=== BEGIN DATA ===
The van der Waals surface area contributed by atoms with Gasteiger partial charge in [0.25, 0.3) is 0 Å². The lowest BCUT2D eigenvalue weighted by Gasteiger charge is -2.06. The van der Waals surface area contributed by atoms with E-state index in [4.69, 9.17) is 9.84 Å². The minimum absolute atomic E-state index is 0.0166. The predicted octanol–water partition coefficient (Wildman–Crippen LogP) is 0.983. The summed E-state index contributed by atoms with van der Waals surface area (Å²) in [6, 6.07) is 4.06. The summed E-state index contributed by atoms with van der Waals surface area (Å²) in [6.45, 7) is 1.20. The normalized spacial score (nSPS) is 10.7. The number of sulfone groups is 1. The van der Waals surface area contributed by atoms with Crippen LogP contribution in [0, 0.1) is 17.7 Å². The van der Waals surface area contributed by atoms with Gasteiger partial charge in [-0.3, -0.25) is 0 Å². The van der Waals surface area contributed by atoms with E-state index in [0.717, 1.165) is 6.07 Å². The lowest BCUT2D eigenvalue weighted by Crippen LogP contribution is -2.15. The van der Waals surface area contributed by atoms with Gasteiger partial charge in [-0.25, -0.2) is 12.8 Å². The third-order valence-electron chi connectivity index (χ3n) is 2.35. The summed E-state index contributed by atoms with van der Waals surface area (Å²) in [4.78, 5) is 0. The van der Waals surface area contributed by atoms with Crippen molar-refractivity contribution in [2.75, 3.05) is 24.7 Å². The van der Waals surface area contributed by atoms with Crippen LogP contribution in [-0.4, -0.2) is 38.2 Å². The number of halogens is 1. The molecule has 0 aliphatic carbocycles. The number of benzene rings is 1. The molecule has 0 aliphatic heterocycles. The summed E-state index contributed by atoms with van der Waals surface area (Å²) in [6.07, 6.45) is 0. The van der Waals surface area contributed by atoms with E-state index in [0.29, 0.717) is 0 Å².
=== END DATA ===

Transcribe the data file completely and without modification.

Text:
The van der Waals surface area contributed by atoms with Gasteiger partial charge in [0.25, 0.3) is 0 Å². The lowest BCUT2D eigenvalue weighted by Gasteiger charge is -2.06. The van der Waals surface area contributed by atoms with E-state index in [4.69, 9.17) is 9.84 Å². The minimum absolute atomic E-state index is 0.0166. The predicted octanol–water partition coefficient (Wildman–Crippen LogP) is 0.983. The summed E-state index contributed by atoms with van der Waals surface area (Å²) in [6, 6.07) is 4.06. The summed E-state index contributed by atoms with van der Waals surface area (Å²) in [6.45, 7) is 1.20. The normalized spacial score (nSPS) is 10.7. The number of sulfone groups is 1. The van der Waals surface area contributed by atoms with Crippen LogP contribution in [0, 0.1) is 17.7 Å². The van der Waals surface area contributed by atoms with Gasteiger partial charge in [-0.3, -0.25) is 0 Å². The van der Waals surface area contributed by atoms with E-state index in [0.717, 1.165) is 6.07 Å². The lowest BCUT2D eigenvalue weighted by Crippen LogP contribution is -2.15. The van der Waals surface area contributed by atoms with Gasteiger partial charge in [-0.25, -0.2) is 12.8 Å². The third-order valence-electron chi connectivity index (χ3n) is 2.35. The summed E-state index contributed by atoms with van der Waals surface area (Å²) in [4.78, 5) is 0. The van der Waals surface area contributed by atoms with Crippen molar-refractivity contribution in [2.75, 3.05) is 24.7 Å². The van der Waals surface area contributed by atoms with Crippen LogP contribution in [-0.4, -0.2) is 38.2 Å². The number of halogens is 1. The molecule has 0 aliphatic carbocycles. The number of benzene rings is 1. The molecule has 0 aliphatic heterocycles. The summed E-state index contributed by atoms with van der Waals surface area (Å²) in [6.07, 6.45) is 0. The van der Waals surface area contributed by atoms with E-state index in [0.29, 0.717) is 0 Å².